An analysis of topical coverage of Wikipedia

Just noticed the article Derek & I wrote is up on the Journal of Computer-Mediated Communication site. In case the wording of the abstract makes you wonder: yes, we are both native English speakers :(.

An Analysis of Topical Coverage of Wikipedia

* Alexander Halavais (School of Communications, Quinnipiac University)
* Derek Lackaff (Department of Communication, State University of New York at Buffalo)

Abstract

Many have questioned the reliability and accuracy of Wikipedia. Here a different issue, but one closely related: how broad is the coverage of Wikipedia? Differences in the interests and attention of Wikipedia’s editors mean that some areas, in the traditional sciences, for example, are better covered than others. Two approaches to measuring this coverage are presented. The first maps the distribution of topics on Wikipedia to the distribution of books published. The second compares the distribution of topics in three established, field-specific academic encyclopedias to the articles found in Wikipedia. Unlike the top-down construction of traditional encyclopedias, Wikipedia’s topical coverage is driven by the interests of its users, and as a result, the reliability and completeness of Wikipedia is likely to be different depending on the subject-area of the article.

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7 Comments

  1. Posted 2/14/2008 at 1:31 pm | Permalink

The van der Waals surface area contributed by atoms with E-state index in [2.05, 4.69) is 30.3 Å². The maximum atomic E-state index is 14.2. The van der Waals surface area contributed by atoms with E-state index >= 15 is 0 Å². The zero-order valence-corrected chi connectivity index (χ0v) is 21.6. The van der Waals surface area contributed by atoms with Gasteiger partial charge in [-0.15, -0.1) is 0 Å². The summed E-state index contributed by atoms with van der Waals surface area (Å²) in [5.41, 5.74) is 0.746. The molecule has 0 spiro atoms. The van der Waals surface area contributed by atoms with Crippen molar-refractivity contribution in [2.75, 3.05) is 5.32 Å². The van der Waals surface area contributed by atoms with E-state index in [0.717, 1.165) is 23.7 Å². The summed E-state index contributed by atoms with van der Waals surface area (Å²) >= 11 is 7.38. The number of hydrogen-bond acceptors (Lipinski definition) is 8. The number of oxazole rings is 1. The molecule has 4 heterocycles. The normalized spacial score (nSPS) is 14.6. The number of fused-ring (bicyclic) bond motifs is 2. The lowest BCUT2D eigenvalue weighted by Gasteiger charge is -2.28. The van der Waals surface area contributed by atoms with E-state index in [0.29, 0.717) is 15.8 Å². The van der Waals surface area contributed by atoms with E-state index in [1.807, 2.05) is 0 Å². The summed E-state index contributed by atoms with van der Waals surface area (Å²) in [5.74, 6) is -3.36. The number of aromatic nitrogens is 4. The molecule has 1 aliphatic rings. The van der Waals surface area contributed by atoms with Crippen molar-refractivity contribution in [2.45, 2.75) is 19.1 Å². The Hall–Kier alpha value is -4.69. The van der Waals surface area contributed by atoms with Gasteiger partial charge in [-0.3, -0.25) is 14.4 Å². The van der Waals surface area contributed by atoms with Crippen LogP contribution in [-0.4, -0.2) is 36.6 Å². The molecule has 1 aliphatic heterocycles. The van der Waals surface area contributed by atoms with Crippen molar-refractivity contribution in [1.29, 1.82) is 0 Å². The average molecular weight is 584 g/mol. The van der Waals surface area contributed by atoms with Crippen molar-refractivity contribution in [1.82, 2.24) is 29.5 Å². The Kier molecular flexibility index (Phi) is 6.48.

english speakers? not if you ever visit illinois. here it is mandated that the language is called American.

  2. Posted 2/14/2008 at 2:06 pm | Permalink

    I posted a link to wikien-l, with a suggestion people use this to fill out the red link lists – http://en.wikipedia.org/wiki/Category:Red_list

  3. Peter Jacobi
    Posted 2/14/2008 at 4:15 pm | Permalink

    Is it only me, or is there an error in the categories? Both “E” and “F” are labelled “Amer. History” in the graphs (and one of them is an under- the other an overrepresented category).

  4. alex
    Posted 2/14/2008 at 4:30 pm | Permalink

    @David, thanks!

    @Peter: It’s not you–the labelling is unfortunately confusing. We probably should have combined them for the purposes of the graph. E is generally US history & Americana, F is history of the Americas. They are often listed together as E-F, but when we coded the articles, it was actually to the next level of specificity. (E.g, to two letters, not just one).

  5. Posted 2/14/2008 at 5:04 pm | Permalink

    Hm… the phrasing of the abstract did come out a bit… non-native. Next time, in some sense, for example, we’ll do better, as a result.

  6. Posted 3/2/2008 at 7:32 am | Permalink

    no interest at wikien-l, so I posted a link at the wikipedia talk pages for the wikiprojects for physics, linguistics & poetry. would you be able to make your lists of the redlinks you found from the print encyclopedias you used to wikipedia? All in the interests of making your research outdated ;)

  7. alex
    Posted 3/2/2008 at 10:33 am | Permalink

    David: that piece of it was mostly Derek, but I’ll make sure he gets the request.

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